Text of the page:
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Turnaround House, section drawing

Turnaround House

This project is an extension to a Victorian-era house in Abbotsford, Melbourne. The brief called for new open-plan living areas, a new kitchen, bathroom and study nook. Against the odds, this modest extension has turned a dark, cramped residence with little backyard to spare, into a light-filled house with fantastic indoor and outdoor entertaining areas.

The existing house was south-facing, casting itself into shadow, with unsightly neighbouring buildings imposing on all sides. By creating a U-shaped extension along the property boundaries, Architecture architecture has turned everything around. Now the house enjoys a generous private courtyard, with sunlight throughout the year.

Location  Abbotsford
Completed  2013
Budget  $220,000
 
Details  See section drawing
Awards  2014, Houses Awards, shortlisted
Photos  Tom Ross
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Architecture Architecture’s ability to help us through the design, planning and construction process, while realising our design brief and budget, made what we thought would be a stressful process really exciting.

james and ash

From the outside, the steep, raked roof deftly negotiates planning regulations, allowing for generous ceilings and high-level clerestory louvres. In stark contrast with these windows, an unapologetic blank brick wall hovers over the courtyard, boldly declaring a distinction between the two sides of the living areas within. One side, more intimate, opens up to the courtyard, the other, with views to the passing clouds, admits northern sunlight in the wintertime.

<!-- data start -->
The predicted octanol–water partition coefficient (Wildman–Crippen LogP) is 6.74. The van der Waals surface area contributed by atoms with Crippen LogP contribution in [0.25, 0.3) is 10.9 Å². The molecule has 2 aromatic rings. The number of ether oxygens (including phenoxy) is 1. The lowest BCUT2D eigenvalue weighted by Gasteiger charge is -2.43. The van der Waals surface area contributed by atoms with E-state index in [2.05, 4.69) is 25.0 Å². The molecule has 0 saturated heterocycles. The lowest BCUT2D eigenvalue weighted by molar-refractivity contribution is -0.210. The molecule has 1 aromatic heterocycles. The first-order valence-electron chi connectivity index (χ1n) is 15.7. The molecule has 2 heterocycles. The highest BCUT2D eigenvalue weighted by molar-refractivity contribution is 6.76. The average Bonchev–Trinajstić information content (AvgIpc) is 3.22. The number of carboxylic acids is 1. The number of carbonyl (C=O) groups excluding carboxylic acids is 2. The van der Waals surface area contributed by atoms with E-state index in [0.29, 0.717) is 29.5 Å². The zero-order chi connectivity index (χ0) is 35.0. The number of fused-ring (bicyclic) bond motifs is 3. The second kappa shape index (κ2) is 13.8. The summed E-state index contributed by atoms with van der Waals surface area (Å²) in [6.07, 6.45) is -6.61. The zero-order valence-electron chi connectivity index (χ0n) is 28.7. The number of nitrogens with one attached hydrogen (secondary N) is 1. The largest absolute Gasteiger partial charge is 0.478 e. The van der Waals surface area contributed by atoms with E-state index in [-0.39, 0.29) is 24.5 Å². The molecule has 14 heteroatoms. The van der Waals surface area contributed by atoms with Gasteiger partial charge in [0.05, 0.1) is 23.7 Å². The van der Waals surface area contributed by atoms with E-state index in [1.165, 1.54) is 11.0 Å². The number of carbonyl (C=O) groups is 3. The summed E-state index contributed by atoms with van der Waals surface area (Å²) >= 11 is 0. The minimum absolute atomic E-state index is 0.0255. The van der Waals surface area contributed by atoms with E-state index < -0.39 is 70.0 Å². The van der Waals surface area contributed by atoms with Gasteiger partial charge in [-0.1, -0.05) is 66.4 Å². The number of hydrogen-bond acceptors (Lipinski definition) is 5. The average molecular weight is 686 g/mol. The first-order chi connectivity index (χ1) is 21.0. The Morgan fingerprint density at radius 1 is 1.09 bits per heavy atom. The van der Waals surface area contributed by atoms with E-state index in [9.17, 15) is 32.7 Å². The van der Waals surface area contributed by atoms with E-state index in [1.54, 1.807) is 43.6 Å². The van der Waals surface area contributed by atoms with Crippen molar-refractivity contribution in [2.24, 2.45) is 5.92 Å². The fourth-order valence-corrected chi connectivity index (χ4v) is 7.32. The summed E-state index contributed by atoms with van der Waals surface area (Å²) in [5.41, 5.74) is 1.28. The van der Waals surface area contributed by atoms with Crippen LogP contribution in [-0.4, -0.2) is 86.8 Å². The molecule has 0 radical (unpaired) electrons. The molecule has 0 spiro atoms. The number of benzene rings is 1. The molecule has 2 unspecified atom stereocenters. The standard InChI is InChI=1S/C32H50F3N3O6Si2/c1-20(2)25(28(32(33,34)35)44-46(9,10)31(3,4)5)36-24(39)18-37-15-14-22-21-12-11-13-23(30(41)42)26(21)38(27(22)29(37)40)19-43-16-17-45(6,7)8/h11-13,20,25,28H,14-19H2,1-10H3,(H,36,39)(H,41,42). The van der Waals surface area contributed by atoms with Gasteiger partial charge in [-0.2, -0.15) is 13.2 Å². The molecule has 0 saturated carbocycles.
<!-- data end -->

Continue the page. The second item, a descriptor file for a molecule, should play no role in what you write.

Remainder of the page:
Along both sides of the courtyard, a pair of long bench seats soften the threshold between indoors and out. One serves the living areas, the other serves the courtyard. At the back of each bench, bi-fold windows draw back, allowing the house to throw itself open to the outdoors or to close-off – adapting as required.

The material palette further assists in relaxing the otherwise clear geometries of this house. Exposed recycled brick (an echo of Abbotsford’s industrial heritage) and white timber boards (a staple of the modest residential extension), subtly breach the delineation of indoors and outdoors, weaving the two together.

The optimised solar orientation along with the use of brick walls and a dark concrete slab for thermal mass ensure that this is a high-comfort, low-energy house all year round, ideal for entertaining. A true turnaround.

(see Fragment 2)

(Fragment 2)

‘Gravel plant’, Kirchham-bad Füssing, Germany, Bernd and Hilla Becher, 1991

(Fragment 2)

Bernd and Hilla Becher

We have always been charmed by this Becher photograph. The building’s composition is elegant, and yet it has clearly been built without aesthetic consideration. It has an informal charm that has presumably resulted from a series of functional decisions. It reminds us that it’s often best just letting something be what it needs to be, without trying to smooth or sanitise what might otherwise have a character all of its own. We often talk about this photo as an expression of what we refer to as some kind of ‘organic functionalism’.

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